Roland Chalifoux, Jr, private practice; West Virginia School of Osteopathic Medicine.
One of the first notable sham peer reviews took place in Oregon in the early 1980s. The physician who took it up with the courts was Dr. Patrick, and the Supreme Court ruled in his favor. As a result of the publicity surrounding this case, the Healthcare Quality Improvement Act (HCQIA) was enacted in 1986. One of the concerns that arose from the Patrick case was a fear that no physician would want to participate in peer review if he or she could be potentially liable for a bad report. The HCQIA gave immunity to hospitals and reviewers participating in peer review.
This immunity has been abused by hospitals and physicians to harm “disruptive” physicians (ie, whistleblowers) or financial competitors. All one must say is: “Dr. Joe Blow is a bad doctor, which is my professional opinion in this peer review, and this hospital should get rid of him.” And poof! Dr. Joe Blow, patient advocate, financial competitor, is gone! And the accusing physician is immune!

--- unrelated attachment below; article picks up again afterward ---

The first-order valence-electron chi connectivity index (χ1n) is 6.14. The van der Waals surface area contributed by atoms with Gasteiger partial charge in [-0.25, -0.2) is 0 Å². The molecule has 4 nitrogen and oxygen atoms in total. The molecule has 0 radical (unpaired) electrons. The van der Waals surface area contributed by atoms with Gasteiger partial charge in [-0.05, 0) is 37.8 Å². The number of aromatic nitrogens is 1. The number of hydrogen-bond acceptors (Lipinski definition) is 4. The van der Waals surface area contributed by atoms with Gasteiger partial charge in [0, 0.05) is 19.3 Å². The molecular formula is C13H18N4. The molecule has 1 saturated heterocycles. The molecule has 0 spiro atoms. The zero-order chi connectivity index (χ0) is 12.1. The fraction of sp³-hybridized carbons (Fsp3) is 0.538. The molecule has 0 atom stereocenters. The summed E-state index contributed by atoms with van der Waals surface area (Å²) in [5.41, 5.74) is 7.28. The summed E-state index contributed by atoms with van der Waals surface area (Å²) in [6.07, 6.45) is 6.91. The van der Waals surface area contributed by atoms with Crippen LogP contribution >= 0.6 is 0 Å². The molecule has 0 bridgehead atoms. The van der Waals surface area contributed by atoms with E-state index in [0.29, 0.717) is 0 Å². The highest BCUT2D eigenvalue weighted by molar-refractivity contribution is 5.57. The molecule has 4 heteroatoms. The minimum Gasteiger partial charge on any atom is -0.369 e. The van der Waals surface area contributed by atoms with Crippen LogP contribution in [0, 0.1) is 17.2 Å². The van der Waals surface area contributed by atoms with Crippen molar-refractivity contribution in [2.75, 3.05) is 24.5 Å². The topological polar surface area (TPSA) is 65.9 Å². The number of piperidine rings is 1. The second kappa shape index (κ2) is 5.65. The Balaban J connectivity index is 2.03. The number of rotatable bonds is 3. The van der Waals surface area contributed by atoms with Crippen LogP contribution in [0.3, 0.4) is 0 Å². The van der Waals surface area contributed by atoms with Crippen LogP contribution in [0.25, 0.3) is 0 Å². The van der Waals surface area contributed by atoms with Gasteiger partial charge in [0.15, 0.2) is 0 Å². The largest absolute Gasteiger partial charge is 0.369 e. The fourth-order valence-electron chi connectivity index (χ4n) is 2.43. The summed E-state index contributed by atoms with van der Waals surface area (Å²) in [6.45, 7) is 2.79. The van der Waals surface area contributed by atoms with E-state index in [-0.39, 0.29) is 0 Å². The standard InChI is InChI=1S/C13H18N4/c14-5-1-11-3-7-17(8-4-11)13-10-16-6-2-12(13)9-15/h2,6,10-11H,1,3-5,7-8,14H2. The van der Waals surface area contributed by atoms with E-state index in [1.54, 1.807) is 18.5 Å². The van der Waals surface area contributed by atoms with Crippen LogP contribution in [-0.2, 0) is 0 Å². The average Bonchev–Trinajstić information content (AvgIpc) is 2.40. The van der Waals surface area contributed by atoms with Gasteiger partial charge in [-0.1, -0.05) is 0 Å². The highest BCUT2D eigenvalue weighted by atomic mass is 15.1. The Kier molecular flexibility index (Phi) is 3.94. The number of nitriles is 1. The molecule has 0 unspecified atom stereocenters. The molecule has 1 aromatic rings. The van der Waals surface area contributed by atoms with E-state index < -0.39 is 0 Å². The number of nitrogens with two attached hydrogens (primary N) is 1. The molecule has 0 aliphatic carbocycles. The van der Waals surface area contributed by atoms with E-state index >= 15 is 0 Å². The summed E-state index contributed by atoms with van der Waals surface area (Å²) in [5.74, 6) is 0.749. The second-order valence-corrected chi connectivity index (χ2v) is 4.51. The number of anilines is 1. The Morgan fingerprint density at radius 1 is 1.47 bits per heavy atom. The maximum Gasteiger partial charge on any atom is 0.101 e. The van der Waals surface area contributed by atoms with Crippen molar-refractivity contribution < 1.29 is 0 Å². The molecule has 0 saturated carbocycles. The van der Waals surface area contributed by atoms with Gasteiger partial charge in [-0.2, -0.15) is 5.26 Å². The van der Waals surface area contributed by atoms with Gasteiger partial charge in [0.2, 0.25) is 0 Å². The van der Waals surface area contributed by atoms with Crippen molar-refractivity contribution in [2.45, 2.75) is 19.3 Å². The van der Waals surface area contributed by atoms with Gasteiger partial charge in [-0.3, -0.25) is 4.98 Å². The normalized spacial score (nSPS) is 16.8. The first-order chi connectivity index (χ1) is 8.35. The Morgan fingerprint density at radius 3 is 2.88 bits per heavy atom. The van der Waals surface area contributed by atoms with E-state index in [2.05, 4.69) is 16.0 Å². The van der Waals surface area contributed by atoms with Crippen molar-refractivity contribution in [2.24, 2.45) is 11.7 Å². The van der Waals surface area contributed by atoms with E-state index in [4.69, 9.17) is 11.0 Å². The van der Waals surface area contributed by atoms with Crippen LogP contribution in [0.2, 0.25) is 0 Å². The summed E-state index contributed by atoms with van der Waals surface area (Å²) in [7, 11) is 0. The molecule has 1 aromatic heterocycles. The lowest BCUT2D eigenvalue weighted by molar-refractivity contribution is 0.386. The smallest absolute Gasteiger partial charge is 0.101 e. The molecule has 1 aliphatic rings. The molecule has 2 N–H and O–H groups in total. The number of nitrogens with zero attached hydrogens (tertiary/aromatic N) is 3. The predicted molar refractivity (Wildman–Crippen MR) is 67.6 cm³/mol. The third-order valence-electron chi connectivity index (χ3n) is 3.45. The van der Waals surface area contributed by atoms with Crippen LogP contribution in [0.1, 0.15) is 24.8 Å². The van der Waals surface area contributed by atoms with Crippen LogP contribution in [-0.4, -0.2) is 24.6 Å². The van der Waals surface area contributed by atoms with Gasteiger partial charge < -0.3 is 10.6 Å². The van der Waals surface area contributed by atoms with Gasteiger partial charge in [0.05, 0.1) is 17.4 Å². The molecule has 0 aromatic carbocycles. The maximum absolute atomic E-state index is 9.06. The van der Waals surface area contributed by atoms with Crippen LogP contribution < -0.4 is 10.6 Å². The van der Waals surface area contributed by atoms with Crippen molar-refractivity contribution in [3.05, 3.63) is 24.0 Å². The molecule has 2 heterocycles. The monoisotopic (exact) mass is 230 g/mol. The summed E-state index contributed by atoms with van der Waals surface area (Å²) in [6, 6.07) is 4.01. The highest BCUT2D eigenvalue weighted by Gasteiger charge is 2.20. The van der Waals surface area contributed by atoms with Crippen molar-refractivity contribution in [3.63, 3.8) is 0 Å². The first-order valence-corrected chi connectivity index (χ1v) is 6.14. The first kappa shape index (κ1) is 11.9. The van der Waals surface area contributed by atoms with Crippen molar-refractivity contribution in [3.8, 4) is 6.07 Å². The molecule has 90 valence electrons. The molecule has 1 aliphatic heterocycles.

A wonderful series has recently been written by Steve Twedt of the Pittsburgh Post-Gazette called the “Cost of Courage,” detailing a number of physicians who have suffered from sham peer review and the consequences they have had to pay (http://www.post-gazette.com/pg/03299/234499.stm).
So What Is a Sham Peer Review?
A sham peer review exists when a practitioner undergoes chart review during which “serious” deficiencies are determined to exist and, therefore, “the practitioner must be prevented from being a risk to the public safety.” This conclusion is obtained by either:
- Declaring that the practitioner does not practice within the guidelines of the standard of care – regardless of whether that is true. (Several examples include the panel rejecting literature to support a position and being told, “We don't care what the literature shows” and “That institution doesn't know what they are doing.” In essence, a new standard of care is established – because that is not what the victim does.)
- Commissioning an outside review with prearranged outcomes. There are peer-review firms with dubious reputations who will perform a review that reflects the desired outcome of the employer.
For the full text of this article, go to http://www.ncbi.nlm.nih.gov/pmc/articles/PMC1681729/
MedGenMed. 2005; 7(4): 47.
Published online 2005 November 15.
Copyright ©2005 Medscape